Miley Cyrus' 'We Can't Stop' & 8 Examples of Female Pop Stars Recruiting Hip-Hop Producers
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Before Miley & Mike WiLL, there was Britney & the Neptunes and Nelly & Timbaland. We explore the pop-rap history.



Before he was a business mogul (or Mr. Alicia Keys), Swizz Beatz was one of the pre-eminent producers in rap, with his frenetic, attention-grabbing beats adorning hits by Jay-Z, DMX and T.I., among many others. His first Hot 100 chart-topper, however, would come with 2005's "Check On It," produced for pop megastar Beyonce on the soundtrack for the film remake of "The Pink Panther," of all things. Beyonce had worked with producers like Rich Harrison and the previously mentioned Scott Storch before, but had never had a single as explicitly hip-hop as "Check On It," which even invited Houston underground rap legends Slim Thug and Bun B along for by far the biggest crossover hit of either's career.


The greatest success story of the female pop star and hip-hop producer collaboration would have to be that of Nelly Furtado and Timbaland, who helped resurrect one another's careers with their work (along with co-producers Danja and Jim Beanz) on Nelly's 2006 album "Loose." Timbo's storming beats for the likes of "Maneater," "Say It Right," and most notably, the lead single "Promiscuous," shattered memories of the innocent, free-spirited Furtado of "I'm Like a Bird" and "Turn Off the Lights," allowing the singer to adopt a more detached, sexualized image. In turn, Nelly's wispy vocals and newfound flirty persona gave the producer another muse (and/or sparring partner) in the lineage of Aaliyah and Missy Elliott.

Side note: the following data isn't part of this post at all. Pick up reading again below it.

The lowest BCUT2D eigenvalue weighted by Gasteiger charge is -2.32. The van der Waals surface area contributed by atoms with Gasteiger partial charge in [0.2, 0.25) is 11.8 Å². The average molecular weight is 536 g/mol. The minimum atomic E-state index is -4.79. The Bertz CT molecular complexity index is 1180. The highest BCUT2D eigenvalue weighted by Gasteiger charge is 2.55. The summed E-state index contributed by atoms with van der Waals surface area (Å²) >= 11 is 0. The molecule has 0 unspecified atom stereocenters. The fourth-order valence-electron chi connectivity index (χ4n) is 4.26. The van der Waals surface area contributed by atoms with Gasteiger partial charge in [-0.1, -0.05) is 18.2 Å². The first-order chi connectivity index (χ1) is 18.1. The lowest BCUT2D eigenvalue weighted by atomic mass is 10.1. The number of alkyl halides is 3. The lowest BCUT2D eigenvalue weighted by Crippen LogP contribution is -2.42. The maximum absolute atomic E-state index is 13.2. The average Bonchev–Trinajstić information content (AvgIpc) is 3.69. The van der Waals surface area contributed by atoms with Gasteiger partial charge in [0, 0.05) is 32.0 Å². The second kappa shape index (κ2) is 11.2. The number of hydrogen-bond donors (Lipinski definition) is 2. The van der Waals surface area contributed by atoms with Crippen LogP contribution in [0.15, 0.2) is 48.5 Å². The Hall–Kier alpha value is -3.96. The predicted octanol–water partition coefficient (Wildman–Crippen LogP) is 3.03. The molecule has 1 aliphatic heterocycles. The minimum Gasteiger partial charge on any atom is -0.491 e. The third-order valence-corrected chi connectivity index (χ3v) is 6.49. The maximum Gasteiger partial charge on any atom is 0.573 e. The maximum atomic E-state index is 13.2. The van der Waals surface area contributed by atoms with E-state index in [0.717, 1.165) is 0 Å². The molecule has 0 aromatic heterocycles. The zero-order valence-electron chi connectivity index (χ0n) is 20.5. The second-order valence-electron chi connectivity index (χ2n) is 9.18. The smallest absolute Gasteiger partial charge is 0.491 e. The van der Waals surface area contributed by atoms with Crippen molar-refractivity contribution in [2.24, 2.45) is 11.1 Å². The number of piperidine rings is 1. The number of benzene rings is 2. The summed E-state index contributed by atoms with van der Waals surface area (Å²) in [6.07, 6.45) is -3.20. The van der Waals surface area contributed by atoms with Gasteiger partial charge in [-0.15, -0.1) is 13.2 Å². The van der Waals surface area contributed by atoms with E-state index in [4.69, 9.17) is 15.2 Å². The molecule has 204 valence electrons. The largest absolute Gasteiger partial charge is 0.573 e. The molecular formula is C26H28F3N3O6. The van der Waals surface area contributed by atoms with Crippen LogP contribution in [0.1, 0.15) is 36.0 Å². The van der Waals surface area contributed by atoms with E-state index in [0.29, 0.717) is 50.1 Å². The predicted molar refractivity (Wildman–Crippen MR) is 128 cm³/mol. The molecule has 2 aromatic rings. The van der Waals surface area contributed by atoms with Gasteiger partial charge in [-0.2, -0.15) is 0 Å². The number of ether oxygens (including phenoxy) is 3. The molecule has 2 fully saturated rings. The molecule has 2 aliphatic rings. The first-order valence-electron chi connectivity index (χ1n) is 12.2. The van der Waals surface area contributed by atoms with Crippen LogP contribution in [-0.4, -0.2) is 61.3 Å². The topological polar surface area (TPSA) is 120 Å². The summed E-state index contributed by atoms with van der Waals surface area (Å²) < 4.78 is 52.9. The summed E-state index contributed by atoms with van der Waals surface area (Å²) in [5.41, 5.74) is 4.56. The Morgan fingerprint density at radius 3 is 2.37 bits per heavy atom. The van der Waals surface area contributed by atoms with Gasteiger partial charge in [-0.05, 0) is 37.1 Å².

"Loose" was obviously a tremendous success for both artists, giving Nelly her first two number-one singles on the Hot 100 with "Say It Right" and the summer-owning "Promiscuous," and marking Timbaland's return to go-to producer status, which he further cemented later that year with his work on Justin Timberlake's "FutureSex/LoveSounds."


Though Madonna had spent most of the '00s working with dance producers like Mirwais and Jacques Lu Cont, in 2008, EDM wasn't really what was happening in American pop music -- what was happening was Timbaland, still riding the blockbuster success of his work with the aforementioned Furtado and Timberlake. Madge decided to get in on the action for the first single off her "Hard Candy" album, "4 Minutes," tabbing Timbaland and Danja as producers, and even hedging her bets some with a guest appearance from JT.

"4 Minutes" was a decent-sized hit, making it to No. 3 on the Hot 100 (due predominantly to strong digital sales), though its somewhat regurgitated sound -- the trumpet-synths and shuffling beats felt almost like a composite of a half-dozen other Timbaland singles of recent years -- kept it from ascending to true classic status for Madonna, and made her feel slightly behind the times.


Ke$ha went outside of her dance-pop comfort zone for "Sleazy," an original track from her remix EP "Cannibal." The song featured work from her regular producers Dr. Luke and Benny Blanco, but also freelance knob-twiddler Bangladesh, known for his raw, hard-hitting beats for the likes of Lil Wayne, Gucci Mane and Nicki Minaj. The song's sparse, hypnotic beat was easily the most hip-hop of Ke$ha's career to that point, giving her a rare opportunity to work her unfairly maligned rapping skills over a beat more conducive to the form.

The song was never given full promotion or an official single release, but nonetheless became one of Ke$ha's most buzzed-about tracks, largely thanks to a remix featuring a stellar guest verse from the reclusive Andre 3000. "Sleazy" eventually made it to No. 51 on the Hot 100.